Diversity and geographic distribution of desmids and other coccoid green algae
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Taxonomic diversity of desmids and other coccoid green algae is discussed in relation to different species concepts. For want of unambiguous criteria about species delimitation, no reliable estimations of global species richness can be given. Application of the biological species concept is seriously hampered by lack of sexual reproduction in many species. Molecular analyses demonstrated cases of close affiliation between morphologically highly different taxa and, contrary, examples of little relationship between morphologically similar taxa. Despite the fact that desmids and chlorococcal algae, because of their microbial nature, can be readily distributed, cosmopolitan species are relatively scarce. The geographic distribution of some well-recognizable morphospecies is discussed in detail. Of some species a recent extension of their area could be established, e.g., in the desmids Micrasterias americana and Euastrum germanicum, and in the chlorococcaleans Desmodesmus perforatus and Pediastrum simplex.
This review focuses on the diversity and geographic distribution of some groups of green algae showing a coccoid level of organization but belonging to different taxonomic units. According to modern systematic views, the desmids (Desmidiales) are placed in the divison Charophya (‘Streptophyta’), class Zygnemophyceae (Lewis and McCourt 2004). Desmids are coccoid and have a striking morphology characterized by two symmetrical halves (semicells). They comprise both solitary and colonial taxa. The other coccoid green algae studied here (in the following text designated as ‘chlorococcal algae’), were formerly artificially classified under the Chlorococcales sensu lato and are now grouped in several orders of Chlorophyceae, Trebouxiophyceae and Prasinophyceae (Krienitz et al. 2003; Lewis and McCourt 2004). These orders mainly contain solitary or colonial algae with a spherical, ellipsoidal or needle-shaped morphology. We selected such diverse groups of green micro-algae in order to show the different state of the art in research on diversity and geography of these tiny protists.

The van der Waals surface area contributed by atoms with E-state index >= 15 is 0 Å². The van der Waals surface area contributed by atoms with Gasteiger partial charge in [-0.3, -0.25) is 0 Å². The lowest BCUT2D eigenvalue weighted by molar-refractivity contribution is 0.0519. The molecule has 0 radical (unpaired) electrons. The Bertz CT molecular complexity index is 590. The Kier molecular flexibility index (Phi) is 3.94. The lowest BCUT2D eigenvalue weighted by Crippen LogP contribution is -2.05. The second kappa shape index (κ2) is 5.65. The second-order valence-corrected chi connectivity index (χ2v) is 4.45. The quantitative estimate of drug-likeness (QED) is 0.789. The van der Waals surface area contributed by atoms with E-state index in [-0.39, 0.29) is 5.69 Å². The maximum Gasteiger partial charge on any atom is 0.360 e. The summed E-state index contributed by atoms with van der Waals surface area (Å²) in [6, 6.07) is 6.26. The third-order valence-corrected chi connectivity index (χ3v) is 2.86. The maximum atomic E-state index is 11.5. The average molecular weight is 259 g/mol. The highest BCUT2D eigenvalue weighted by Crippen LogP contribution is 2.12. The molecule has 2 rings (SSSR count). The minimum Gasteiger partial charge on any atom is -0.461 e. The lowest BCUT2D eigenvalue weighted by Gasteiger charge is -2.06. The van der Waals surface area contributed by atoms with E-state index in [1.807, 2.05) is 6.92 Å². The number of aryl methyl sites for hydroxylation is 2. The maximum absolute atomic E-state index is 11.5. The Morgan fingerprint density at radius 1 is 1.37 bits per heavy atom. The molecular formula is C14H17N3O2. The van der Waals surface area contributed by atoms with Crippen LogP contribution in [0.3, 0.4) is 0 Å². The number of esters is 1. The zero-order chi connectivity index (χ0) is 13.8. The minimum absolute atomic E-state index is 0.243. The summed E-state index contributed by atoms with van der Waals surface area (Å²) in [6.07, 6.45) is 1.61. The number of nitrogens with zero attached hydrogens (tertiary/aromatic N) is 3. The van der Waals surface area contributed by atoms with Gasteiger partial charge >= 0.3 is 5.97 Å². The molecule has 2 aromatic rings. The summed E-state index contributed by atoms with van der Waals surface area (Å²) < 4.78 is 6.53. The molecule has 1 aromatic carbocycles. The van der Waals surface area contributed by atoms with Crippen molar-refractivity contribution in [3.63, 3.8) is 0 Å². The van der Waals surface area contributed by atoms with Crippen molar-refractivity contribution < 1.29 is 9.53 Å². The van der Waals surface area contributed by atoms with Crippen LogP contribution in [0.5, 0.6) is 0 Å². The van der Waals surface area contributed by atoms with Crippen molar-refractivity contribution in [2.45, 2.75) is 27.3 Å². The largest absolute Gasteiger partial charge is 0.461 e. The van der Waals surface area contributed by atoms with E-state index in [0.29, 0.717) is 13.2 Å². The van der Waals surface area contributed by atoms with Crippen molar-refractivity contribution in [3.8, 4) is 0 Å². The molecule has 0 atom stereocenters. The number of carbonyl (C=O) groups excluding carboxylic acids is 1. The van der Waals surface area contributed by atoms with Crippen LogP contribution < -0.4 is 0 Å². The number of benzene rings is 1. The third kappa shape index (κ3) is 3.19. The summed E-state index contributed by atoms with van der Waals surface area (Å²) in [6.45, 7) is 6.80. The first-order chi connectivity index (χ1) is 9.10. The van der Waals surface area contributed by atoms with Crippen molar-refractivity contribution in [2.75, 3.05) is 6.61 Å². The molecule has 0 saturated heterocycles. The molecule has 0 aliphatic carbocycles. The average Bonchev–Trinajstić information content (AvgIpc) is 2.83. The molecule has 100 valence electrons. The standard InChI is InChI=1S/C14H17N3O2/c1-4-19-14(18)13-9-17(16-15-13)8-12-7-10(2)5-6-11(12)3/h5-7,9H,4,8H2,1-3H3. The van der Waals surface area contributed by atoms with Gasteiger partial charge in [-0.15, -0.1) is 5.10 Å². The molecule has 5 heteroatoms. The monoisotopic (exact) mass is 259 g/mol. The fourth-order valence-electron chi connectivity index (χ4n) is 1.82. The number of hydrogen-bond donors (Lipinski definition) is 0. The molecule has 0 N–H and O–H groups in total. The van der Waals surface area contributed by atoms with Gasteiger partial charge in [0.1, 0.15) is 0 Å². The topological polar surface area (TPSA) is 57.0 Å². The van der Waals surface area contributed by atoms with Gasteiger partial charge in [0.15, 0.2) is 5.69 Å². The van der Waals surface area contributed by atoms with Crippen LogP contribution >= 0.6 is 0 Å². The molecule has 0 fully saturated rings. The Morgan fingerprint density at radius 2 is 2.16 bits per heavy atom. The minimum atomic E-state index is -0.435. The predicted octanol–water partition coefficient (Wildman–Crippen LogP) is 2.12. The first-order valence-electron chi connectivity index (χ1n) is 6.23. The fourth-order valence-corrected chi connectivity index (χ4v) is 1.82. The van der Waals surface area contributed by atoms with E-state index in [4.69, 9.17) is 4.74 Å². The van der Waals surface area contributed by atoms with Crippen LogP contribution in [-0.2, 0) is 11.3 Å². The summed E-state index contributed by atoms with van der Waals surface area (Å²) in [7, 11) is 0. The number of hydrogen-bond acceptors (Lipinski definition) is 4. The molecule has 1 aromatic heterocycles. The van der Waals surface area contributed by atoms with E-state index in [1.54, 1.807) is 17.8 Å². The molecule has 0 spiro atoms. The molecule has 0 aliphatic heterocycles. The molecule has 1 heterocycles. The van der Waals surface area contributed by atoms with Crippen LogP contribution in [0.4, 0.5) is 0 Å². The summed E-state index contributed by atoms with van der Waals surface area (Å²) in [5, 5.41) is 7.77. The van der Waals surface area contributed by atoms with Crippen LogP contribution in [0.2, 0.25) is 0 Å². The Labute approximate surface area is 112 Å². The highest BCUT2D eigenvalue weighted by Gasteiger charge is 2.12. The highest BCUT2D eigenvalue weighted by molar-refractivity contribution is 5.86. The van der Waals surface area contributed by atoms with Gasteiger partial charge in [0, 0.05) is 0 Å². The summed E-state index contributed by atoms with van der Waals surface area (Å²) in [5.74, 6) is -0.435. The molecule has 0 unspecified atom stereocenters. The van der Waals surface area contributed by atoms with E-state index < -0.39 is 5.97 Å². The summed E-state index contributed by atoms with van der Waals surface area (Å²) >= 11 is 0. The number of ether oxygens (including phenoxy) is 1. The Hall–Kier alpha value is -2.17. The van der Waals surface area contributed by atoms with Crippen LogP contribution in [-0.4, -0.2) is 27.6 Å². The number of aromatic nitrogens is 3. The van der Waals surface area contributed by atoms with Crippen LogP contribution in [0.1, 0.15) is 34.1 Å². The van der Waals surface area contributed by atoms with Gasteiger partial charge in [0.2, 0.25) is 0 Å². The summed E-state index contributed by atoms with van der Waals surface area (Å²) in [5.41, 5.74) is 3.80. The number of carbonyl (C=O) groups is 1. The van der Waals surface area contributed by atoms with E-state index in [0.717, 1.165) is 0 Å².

As compared to the desmids, the study of diversity and distribution of chlorococcal algae presents more difficulties because of a high degree of morphological uniformity (‘green balls’) on the one hand and an extreme phenotypic variability of colony structure and cell wall equipment such as bristles, spines, ornamentations and incrustations on the other. Therefore, the conventional morphological species concept does not reflect the real diversity. Most of the classical phycologists describing chlorococcal algal species from tropical and polar regions (for details see Komárek and Fott 1983) did not collect the material themselves. They examined fixed samples taken from scientific travellers and their species descriptions are usually difficult to link to modern, DNA-based views of chlorococcal taxonomy.
Both for desmids and chlorococcal algae it holds that experimental systematic studies, including ecophysiological tests and molecular sequence analyses on ‘exotic’ species are badly needed.
Species concepts in desmids and chlorococcal algae
Problems concerning species definition in microalgae considerably hamper the interpretation of algal biodiversity and biogeography. The morphologic species concept considers species as groups of morphologically identical or similar organisms (Futuyma 1998). The biologic species concept defines species as groups of interbreeding populations which are reproductively isolated from other groups (Mayr 1942). However, both species concepts give problems when applied to algal species. In this context, John and Maggs (1997) come to the conclusion that at present no operational species concept is available for eukaryotic algae.
Traditional, morphology-based desmid taxonomy is overloaded with synonyms and suffers from a high rate of splitting (see Diversity chapter below). Unfortunately, sexual reproduction—essential for applying the biologic species concept—is a relatively rare phenomenon in this algal group (of many species no sexual stages are known at all). In addition, desmids are haploid organisms, so most mutations are immediately expressed. Consequently, by predominant lack of sexual reproduction (so possible exchange of genes during meiotic cell division) genotypically determined morphological variation is not wiped out. Therefore, exclusively clonal reproduction (particularly in euplanktic species) may readily result in the formation of desmid microspecies, just like in apomictically reproducing macrophytes (Coesel and Joosten 1996).